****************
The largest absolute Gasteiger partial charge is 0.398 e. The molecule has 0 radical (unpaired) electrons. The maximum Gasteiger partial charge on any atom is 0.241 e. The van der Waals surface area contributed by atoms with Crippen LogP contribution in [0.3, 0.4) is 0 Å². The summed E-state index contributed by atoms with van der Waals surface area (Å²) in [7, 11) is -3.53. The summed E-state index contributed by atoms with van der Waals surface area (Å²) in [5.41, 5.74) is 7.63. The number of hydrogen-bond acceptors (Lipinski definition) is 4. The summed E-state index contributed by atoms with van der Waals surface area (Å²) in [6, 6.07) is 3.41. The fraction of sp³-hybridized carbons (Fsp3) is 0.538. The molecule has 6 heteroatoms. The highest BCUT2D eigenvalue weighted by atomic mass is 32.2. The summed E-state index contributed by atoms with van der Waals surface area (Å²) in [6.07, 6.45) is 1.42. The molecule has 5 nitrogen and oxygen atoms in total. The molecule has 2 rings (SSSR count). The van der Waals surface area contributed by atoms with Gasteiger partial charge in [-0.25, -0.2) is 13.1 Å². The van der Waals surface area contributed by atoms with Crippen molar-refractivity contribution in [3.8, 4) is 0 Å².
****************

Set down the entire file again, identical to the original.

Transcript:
The largest absolute Gasteiger partial charge is 0.398 e. The molecule has 0 radical (unpaired) electrons. The maximum Gasteiger partial charge on any atom is 0.241 e. The van der Waals surface area contributed by atoms with Crippen LogP contribution in [0.3, 0.4) is 0 Å². The summed E-state index contributed by atoms with van der Waals surface area (Å²) in [7, 11) is -3.53. The summed E-state index contributed by atoms with van der Waals surface area (Å²) in [5.41, 5.74) is 7.63. The number of hydrogen-bond acceptors (Lipinski definition) is 4. The summed E-state index contributed by atoms with van der Waals surface area (Å²) in [6, 6.07) is 3.41. The fraction of sp³-hybridized carbons (Fsp3) is 0.538. The molecule has 6 heteroatoms. The highest BCUT2D eigenvalue weighted by atomic mass is 32.2. The summed E-state index contributed by atoms with van der Waals surface area (Å²) in [6.07, 6.45) is 1.42. The molecule has 5 nitrogen and oxygen atoms in total. The molecule has 2 rings (SSSR count). The van der Waals surface area contributed by atoms with Gasteiger partial charge in [-0.25, -0.2) is 13.1 Å². The van der Waals surface area contributed by atoms with Crippen molar-refractivity contribution in [3.8, 4) is 0 Å².